“Clearances are underway” to initially develop two AWACS aircraft, with four more to follow at a later stage, under the new `AWACS-India’ project to be executed by DRDO and its Bangalore-based Centre for Air Borne Systems (CABS). Under it, 360-degree AESA (active electronically scanned array) radars will be mounted on large aircraft like IL-76, Boeing or Airbus,” said official sources from DRDO.
Sources have cited that Pakistan is in possession of 4 Swedish Saab-2000 AEW & C aircraft. They have planned the purchase of 4 Chinese ZDK-03 AWACS. China on its part has 20 AWACS, an amalgam of both new and old systems.
However, India lags far behind with just 3 Phalcon AWACS that are mounted on IL-76 aircraft. They have been stationed under the $1.1 billion tripartite agreement between India, Israel and Russia, which was finalized in 2004, in spite of being confronted with 2 potentially hostile fronts. The need to have 2 additional “follow-on” Phalcon AWACS that has a range of more than 400-km and 360-degree coverage had earlier been stalled owing to cost escalation. The ongoing mini-AWACS project from DRDO, under which indigenous AEW&C systems will be mounted on 3 Embraer-145 jets that have been secured from Brazil for $210-million, has not taken off in spite of its approval in October, 2004. But according to DRDO, the project is now on track.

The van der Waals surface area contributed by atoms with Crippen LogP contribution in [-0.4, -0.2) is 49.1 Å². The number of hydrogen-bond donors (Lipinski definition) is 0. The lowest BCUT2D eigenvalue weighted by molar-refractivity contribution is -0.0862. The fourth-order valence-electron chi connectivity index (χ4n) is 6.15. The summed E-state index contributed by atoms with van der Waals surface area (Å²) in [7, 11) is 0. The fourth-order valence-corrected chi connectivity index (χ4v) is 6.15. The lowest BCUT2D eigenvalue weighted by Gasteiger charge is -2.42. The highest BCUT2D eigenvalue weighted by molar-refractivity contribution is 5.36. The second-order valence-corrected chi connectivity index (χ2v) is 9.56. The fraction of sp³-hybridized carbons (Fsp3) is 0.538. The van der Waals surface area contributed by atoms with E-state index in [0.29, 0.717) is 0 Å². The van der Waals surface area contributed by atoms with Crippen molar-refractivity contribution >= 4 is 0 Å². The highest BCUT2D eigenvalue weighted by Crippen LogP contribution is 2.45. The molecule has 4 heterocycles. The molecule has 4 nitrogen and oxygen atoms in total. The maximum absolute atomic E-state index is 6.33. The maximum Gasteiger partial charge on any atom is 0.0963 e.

“CABS will get the first Embraer, modified with antenna units and other structures mounted on its fuselage, in July,” stated official sources. “All electronic systems, with a normal radar range of 250-km and a 240-degree coverage, will then be integrated. The first flight should take place in should take place in early-2013. The project completion date is April 2014,” added the source.
AWACS or Airborne Early Warning And Control systems which are known potent multipliers change the entire scenario of air combat owing to their swiftness in detecting incoming any form of aerial threat. The threats can come in the form of fighter jets and cruise missiles. The action is implemented faster than those done by ground-based radars. They also aid in detecting air defence fighters and tracking troop build-ups.
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